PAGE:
Posted by JUDIE KABERIA on July 26, 2011
NAIROBI, Kenya, Jul 26 â€“ Kenyans are now being urged to donate their cornea in case they die, to meet the high costs involved in acquiring them from other countries as well as to help counter the acute shortage in the eye bank.
Lions Eye Hospital Eye bank Technician/Counsellor Gerald Muriithi on Thursday told Capital News that there were about 2,000 people who have been booked for cornea grafting and every day they receive two new cases to the rising list.
“We are talking about a population of 50,000 people who require them and 2,000 people have booked with us. If per annum we get 24 eyes, it will take us forever to clear that list of 2,000,” he said.
About 250,000 Kenyans suffer blindness in Kenya and 50,000 of them can have their sight restored through cornea grafting.
Mr Muriithi says it is unfortunate that 80 percent of those requiring cornea grafting are people below 30 years and fears that most of them may get permanent blindness if they stay with the condition for too long.
He says as the list of those requiring grafting gets longer it will be hard to treat them due to lack of sufficient cornea.
He says currently Kenya gets cornea from the US, India and Sri Lanka which makes it very expensive due to the cost of transportation.
For example, the hospital spends about $1,300 to transport them from the US which he says becomes unaffordable to many eye patients.
If Kenyans don’t start donating their corneas, their supply is likely to decline since Sri Lanka is no longer giving theirs due to high demand there.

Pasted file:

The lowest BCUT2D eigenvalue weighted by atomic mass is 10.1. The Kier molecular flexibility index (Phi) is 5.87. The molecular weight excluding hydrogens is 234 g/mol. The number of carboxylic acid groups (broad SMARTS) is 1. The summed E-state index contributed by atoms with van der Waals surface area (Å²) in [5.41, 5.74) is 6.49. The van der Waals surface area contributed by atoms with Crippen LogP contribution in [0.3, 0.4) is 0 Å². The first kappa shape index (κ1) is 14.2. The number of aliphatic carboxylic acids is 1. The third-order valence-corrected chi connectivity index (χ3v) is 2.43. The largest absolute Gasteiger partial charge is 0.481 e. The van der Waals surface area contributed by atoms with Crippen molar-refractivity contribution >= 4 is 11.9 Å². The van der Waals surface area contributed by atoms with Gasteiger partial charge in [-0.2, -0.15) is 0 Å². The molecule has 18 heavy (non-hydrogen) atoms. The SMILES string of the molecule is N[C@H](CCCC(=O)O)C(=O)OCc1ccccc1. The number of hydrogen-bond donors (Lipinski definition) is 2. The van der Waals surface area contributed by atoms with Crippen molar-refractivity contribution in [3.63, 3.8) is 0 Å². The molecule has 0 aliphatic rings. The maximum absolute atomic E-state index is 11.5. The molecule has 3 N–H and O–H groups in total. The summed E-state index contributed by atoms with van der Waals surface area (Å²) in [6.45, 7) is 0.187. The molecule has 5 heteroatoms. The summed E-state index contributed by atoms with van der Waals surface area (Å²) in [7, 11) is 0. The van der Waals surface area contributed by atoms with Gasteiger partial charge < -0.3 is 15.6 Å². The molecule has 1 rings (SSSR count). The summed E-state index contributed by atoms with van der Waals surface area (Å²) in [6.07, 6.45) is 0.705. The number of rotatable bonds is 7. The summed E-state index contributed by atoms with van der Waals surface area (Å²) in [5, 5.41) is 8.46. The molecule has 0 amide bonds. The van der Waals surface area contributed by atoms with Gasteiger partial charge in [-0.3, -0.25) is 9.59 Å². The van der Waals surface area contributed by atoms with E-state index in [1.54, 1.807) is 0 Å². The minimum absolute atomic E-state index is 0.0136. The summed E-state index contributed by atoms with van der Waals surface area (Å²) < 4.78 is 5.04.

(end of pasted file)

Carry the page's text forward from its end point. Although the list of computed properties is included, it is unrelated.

Due to the cost involved, patients requiring a cornea are charged about Sh170,000 but for those from poor backgrounds they are required to pay Sh120,000 for grafting.
If there is local donation, Mr Muriithi says they would pay only Sh45,000 for the operation.
He says the eye bank gets only 24 corneas per year and compared to the 2,000 people in need, it is almost impossible that all of them will receive treatment on time.
He is looking forward to celebrating the day that the first Kenyan will donate his/her cornea to the almost empty eye bank at the hospital.
Some Kenyans have made pledges that when they die their cornea should be given to the hospital. Mr Muriithi however says this remains a reality test owing it to the cultural and religious believes common in Kenya.
He says people who have pledged to donate their cornea should involve the consent of their family members when filling the Eye Pledge Declaration form that upon their death they should immediately inform Lions Eye Hospital so that they can be allowed to take their cornea.
While he acknowledges the challenge of family members who will be mourning the death of their relative, he says they should fulfil his/her wish to help a blind person by donating their cornea.
“Assist the eye bank when you are alive, fill in the pledge form saying that you desire to give us your cornea upon your death, inform your family members so that when you die, they can immediately inform us so that we can get the cornea,” he pleads.
A cornea can only be useful if it is taken within the first 6 hours after death.
The cornea is the transparent front part of the eye that covers the iris, pupil, and anterior chamber.
Mr Muriithi says only that part of the eye is removed and the eye is left in shape in case people fear that it will look deformed.
“We normally put a shell on top after removing the cornea. No one would even realise anything was taken from the eye, it looks completely normal,” he explains.
He says HIV/AIDS and other diseases should not hinder anyone from donating their corneas since they are also required for research. “The decision on whether your cornea will be used or not should be left to the medical expert, yours is just to accept to donate.”
Lion’s Eye Hospital was launched in 2009 and its eye bank is the first in East and Central Africa.
Since its inception it has had 350 cornea operations.